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Sixty Inches from Center Fri Sep 16 2011

The Only Game in Town: Interviewing Chicago Community Darkroom

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This article was originally published on Sixty Inches from Center on Sept. 12.

By Miles Johnson

The invention of the camera gave the world the ability to capture a single moment and preserve it on film. No longer would people have to rely on paintings or their own murky memories to recall the past. In a photograph one could peer into yesterday just as it was then. With photography one could effectively stop time. So how ironic is it that film, this original vehicle of permanence, has been powerless to halt the rise of digital photography? Now anyone with a cellphone, much less a camera, can snap a picture and view it instantly. If one requires a physical copy any Walgreens or computer printer can print one out . Cameras, as they have transitioned from skilled tool to everyman's toy, have transcended the need for film.

And yet Andreas Gursky, who until recently held the record for the most expensive photograph ever sold, uses a film camera. In a skilled photographer's practice, the film development process remains an essential tool, and the darkroom is at the center of that process. The recently founded Chicago Community Darkroom is Chicago's only public darkroom. Currently, it stands as an invaluable resource to community members that require a place to craft their work. But CCD also has plans to educate the public on what some see as a "lost art." I spoke with Daneil Fitzpatrick to learn more about the past, present, and future of Chicago Community Darkroom.

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Tell me a little bit about Chicago Community Dark Room.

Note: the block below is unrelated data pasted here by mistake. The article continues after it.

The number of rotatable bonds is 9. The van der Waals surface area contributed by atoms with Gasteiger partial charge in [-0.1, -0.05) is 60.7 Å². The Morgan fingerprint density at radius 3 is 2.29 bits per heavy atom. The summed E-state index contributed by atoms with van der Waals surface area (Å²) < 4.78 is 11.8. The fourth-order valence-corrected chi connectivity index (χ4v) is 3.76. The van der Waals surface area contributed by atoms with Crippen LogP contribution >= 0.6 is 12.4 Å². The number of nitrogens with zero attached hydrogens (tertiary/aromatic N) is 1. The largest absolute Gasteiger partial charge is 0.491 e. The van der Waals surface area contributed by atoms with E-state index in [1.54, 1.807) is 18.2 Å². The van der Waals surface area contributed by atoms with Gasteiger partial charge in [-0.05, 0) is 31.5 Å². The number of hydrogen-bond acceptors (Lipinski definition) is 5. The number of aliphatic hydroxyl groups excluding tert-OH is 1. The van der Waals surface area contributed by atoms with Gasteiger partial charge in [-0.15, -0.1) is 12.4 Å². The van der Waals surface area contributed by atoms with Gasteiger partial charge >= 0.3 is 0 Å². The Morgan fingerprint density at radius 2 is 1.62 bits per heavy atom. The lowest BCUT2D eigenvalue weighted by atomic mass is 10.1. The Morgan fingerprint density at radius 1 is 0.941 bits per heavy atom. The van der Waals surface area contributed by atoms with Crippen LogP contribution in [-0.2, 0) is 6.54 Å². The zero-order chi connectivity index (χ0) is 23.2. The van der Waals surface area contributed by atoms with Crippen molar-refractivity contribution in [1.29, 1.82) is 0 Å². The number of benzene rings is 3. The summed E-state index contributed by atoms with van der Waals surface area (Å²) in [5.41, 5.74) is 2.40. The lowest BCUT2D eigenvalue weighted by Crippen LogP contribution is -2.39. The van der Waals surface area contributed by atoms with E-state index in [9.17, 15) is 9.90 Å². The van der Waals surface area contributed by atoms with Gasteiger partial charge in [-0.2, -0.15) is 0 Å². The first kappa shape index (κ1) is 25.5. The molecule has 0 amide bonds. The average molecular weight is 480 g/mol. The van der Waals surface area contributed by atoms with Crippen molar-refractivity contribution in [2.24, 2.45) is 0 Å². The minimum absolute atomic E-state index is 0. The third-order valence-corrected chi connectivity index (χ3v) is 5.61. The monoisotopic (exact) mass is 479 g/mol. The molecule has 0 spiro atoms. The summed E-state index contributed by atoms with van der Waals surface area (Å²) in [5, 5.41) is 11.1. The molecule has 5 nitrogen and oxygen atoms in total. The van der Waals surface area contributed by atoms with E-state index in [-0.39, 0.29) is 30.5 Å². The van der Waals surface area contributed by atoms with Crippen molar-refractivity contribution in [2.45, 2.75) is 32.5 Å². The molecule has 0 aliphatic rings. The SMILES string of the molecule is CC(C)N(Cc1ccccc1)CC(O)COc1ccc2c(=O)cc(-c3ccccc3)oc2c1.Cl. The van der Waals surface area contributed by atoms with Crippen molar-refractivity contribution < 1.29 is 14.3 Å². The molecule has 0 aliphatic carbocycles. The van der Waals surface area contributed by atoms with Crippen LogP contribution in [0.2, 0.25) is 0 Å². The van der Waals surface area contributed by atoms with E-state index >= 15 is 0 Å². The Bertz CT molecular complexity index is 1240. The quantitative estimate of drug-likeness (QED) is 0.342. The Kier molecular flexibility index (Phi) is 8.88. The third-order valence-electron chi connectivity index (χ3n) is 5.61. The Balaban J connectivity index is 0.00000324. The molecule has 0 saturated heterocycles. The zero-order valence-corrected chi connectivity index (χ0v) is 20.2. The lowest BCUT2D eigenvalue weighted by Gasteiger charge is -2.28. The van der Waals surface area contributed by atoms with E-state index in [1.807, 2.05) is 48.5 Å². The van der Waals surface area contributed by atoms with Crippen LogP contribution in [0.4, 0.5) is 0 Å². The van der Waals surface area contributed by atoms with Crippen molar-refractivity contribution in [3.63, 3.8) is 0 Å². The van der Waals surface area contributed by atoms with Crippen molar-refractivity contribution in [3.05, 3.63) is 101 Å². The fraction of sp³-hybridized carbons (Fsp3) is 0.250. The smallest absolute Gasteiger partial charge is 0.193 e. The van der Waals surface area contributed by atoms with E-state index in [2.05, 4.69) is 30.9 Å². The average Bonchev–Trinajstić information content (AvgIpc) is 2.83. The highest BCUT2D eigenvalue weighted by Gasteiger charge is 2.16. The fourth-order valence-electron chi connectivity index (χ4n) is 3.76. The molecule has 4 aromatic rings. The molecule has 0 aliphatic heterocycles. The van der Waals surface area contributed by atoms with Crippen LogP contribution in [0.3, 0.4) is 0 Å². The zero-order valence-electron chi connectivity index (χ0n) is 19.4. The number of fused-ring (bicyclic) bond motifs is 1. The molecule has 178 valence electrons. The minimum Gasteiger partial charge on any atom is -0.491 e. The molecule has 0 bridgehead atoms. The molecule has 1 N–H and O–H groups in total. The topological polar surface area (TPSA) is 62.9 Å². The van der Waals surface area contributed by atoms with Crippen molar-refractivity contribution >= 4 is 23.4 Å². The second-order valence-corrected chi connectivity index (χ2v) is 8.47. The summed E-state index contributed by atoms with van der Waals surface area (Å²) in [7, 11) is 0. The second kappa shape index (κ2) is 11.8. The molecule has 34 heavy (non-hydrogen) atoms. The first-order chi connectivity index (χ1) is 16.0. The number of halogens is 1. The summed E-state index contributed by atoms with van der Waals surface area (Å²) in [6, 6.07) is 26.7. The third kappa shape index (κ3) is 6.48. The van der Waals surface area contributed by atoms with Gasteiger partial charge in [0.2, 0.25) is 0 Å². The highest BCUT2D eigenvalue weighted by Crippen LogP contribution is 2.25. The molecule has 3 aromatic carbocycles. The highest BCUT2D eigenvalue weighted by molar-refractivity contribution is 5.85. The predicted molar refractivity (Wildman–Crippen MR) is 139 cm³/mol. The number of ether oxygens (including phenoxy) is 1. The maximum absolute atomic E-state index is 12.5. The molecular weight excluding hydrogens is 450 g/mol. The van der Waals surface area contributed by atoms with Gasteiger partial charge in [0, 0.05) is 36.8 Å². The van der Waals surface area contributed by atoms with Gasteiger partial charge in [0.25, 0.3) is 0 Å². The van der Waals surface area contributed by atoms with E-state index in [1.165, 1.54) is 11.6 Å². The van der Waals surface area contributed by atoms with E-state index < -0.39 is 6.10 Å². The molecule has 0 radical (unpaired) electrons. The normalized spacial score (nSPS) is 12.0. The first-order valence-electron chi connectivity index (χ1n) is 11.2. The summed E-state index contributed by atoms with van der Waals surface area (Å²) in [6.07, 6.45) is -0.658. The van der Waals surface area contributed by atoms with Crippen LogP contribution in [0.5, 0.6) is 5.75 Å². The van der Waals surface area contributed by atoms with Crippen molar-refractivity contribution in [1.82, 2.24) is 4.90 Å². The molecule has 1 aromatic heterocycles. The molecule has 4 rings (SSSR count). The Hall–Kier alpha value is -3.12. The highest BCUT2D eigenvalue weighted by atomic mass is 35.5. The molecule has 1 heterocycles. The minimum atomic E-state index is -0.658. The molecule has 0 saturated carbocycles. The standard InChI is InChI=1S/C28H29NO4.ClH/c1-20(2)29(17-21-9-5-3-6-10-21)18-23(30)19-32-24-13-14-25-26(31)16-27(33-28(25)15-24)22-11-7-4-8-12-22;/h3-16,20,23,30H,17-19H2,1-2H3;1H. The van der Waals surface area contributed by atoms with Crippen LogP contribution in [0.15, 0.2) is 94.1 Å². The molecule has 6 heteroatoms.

Chicago Community Darkroom is a place that is dedicated to keeping traditional wet film processing and printing available to photographers of all skill levels and experience. We want to make sure that photographers who choose grain over pixels have a place that allows them to do their work. CCD is a membership based program. You have the option of using the space for a daily rate of twenty dollars for a six-hour session, or you can have access for an entire month for only $50. We supply everything from the equipment to the chemicals. All you need is the negatives and paper. It's a pretty beautiful thing.

What were your reasons for starting CCD?

It was started by a group of people who really thought this place is important, not only for themselves but also for other photographers. There was no such thing as a public darkroom. The only darkrooms that exist in this city are places like universities that do not offer the space to the public or even alumni. Otherwise if you are lucky enough to have the space and the equipment, a temporary bathroom set up seems to be a lot of people's solution to this problem. We wanted to make sure there was a place for analog photographers, somewhere they could call their own. That place is Chicago Community Darkroom.

I understand that there have been other community darkrooms in the past. What makes yours different?